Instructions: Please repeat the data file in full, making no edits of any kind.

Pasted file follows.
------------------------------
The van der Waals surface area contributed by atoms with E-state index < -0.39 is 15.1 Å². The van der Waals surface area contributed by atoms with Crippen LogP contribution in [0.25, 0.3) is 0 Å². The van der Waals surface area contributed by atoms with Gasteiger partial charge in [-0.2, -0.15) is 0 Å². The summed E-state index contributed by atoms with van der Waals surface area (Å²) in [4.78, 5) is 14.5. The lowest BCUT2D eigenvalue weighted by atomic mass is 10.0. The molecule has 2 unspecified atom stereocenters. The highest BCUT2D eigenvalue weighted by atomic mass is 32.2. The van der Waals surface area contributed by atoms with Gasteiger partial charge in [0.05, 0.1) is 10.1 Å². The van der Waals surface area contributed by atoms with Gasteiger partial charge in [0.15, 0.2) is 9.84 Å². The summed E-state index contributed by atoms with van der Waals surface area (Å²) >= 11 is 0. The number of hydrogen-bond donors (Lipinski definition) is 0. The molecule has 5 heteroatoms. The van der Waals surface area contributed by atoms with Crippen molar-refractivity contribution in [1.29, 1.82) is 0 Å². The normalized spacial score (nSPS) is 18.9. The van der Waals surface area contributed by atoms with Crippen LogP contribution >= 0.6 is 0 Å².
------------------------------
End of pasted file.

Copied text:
The van der Waals surface area contributed by atoms with E-state index < -0.39 is 15.1 Å². The van der Waals surface area contributed by atoms with Crippen LogP contribution in [0.25, 0.3) is 0 Å². The van der Waals surface area contributed by atoms with Gasteiger partial charge in [-0.2, -0.15) is 0 Å². The summed E-state index contributed by atoms with van der Waals surface area (Å²) in [4.78, 5) is 14.5. The lowest BCUT2D eigenvalue weighted by atomic mass is 10.0. The molecule has 2 unspecified atom stereocenters. The highest BCUT2D eigenvalue weighted by atomic mass is 32.2. The van der Waals surface area contributed by atoms with Gasteiger partial charge in [0.05, 0.1) is 10.1 Å². The van der Waals surface area contributed by atoms with Gasteiger partial charge in [0.15, 0.2) is 9.84 Å². The summed E-state index contributed by atoms with van der Waals surface area (Å²) >= 11 is 0. The number of hydrogen-bond donors (Lipinski definition) is 0. The molecule has 5 heteroatoms. The van der Waals surface area contributed by atoms with Crippen molar-refractivity contribution in [1.29, 1.82) is 0 Å². The normalized spacial score (nSPS) is 18.9. The van der Waals surface area contributed by atoms with Crippen LogP contribution >= 0.6 is 0 Å².